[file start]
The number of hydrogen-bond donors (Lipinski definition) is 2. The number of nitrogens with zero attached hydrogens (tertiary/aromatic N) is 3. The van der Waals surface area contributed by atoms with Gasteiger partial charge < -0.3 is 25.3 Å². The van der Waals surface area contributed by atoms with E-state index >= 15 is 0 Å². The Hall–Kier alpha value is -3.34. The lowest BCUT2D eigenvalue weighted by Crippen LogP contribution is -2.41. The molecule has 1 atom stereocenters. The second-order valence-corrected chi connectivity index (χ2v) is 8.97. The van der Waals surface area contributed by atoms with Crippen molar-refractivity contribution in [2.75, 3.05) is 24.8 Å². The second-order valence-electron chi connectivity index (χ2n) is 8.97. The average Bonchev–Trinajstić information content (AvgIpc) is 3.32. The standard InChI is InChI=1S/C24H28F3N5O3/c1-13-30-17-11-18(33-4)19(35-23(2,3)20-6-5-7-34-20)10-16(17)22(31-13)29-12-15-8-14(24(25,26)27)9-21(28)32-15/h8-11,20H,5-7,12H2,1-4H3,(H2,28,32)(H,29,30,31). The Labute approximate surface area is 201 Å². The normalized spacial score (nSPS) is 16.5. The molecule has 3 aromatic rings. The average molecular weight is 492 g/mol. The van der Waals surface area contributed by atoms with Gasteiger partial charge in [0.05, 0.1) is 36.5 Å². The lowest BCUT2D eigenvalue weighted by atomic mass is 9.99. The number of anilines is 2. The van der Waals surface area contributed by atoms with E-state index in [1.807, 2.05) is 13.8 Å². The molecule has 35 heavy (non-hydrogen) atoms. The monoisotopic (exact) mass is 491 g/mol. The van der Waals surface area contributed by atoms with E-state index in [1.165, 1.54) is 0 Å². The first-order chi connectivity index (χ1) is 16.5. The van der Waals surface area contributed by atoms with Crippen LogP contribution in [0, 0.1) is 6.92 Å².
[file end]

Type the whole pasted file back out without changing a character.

The number of hydrogen-bond donors (Lipinski definition) is 2. The number of nitrogens with zero attached hydrogens (tertiary/aromatic N) is 3. The van der Waals surface area contributed by atoms with Gasteiger partial charge < -0.3 is 25.3 Å². The van der Waals surface area contributed by atoms with E-state index >= 15 is 0 Å². The Hall–Kier alpha value is -3.34. The lowest BCUT2D eigenvalue weighted by Crippen LogP contribution is -2.41. The molecule has 1 atom stereocenters. The second-order valence-corrected chi connectivity index (χ2v) is 8.97. The van der Waals surface area contributed by atoms with Crippen molar-refractivity contribution in [2.75, 3.05) is 24.8 Å². The second-order valence-electron chi connectivity index (χ2n) is 8.97. The average Bonchev–Trinajstić information content (AvgIpc) is 3.32. The standard InChI is InChI=1S/C24H28F3N5O3/c1-13-30-17-11-18(33-4)19(35-23(2,3)20-6-5-7-34-20)10-16(17)22(31-13)29-12-15-8-14(24(25,26)27)9-21(28)32-15/h8-11,20H,5-7,12H2,1-4H3,(H2,28,32)(H,29,30,31). The Labute approximate surface area is 201 Å². The normalized spacial score (nSPS) is 16.5. The molecule has 3 aromatic rings. The average molecular weight is 492 g/mol. The van der Waals surface area contributed by atoms with Gasteiger partial charge in [0.05, 0.1) is 36.5 Å². The lowest BCUT2D eigenvalue weighted by atomic mass is 9.99. The number of anilines is 2. The van der Waals surface area contributed by atoms with E-state index in [1.807, 2.05) is 13.8 Å². The molecule has 35 heavy (non-hydrogen) atoms. The monoisotopic (exact) mass is 491 g/mol. The van der Waals surface area contributed by atoms with E-state index in [1.165, 1.54) is 0 Å². The first-order chi connectivity index (χ1) is 16.5. The van der Waals surface area contributed by atoms with Crippen LogP contribution in [0, 0.1) is 6.92 Å².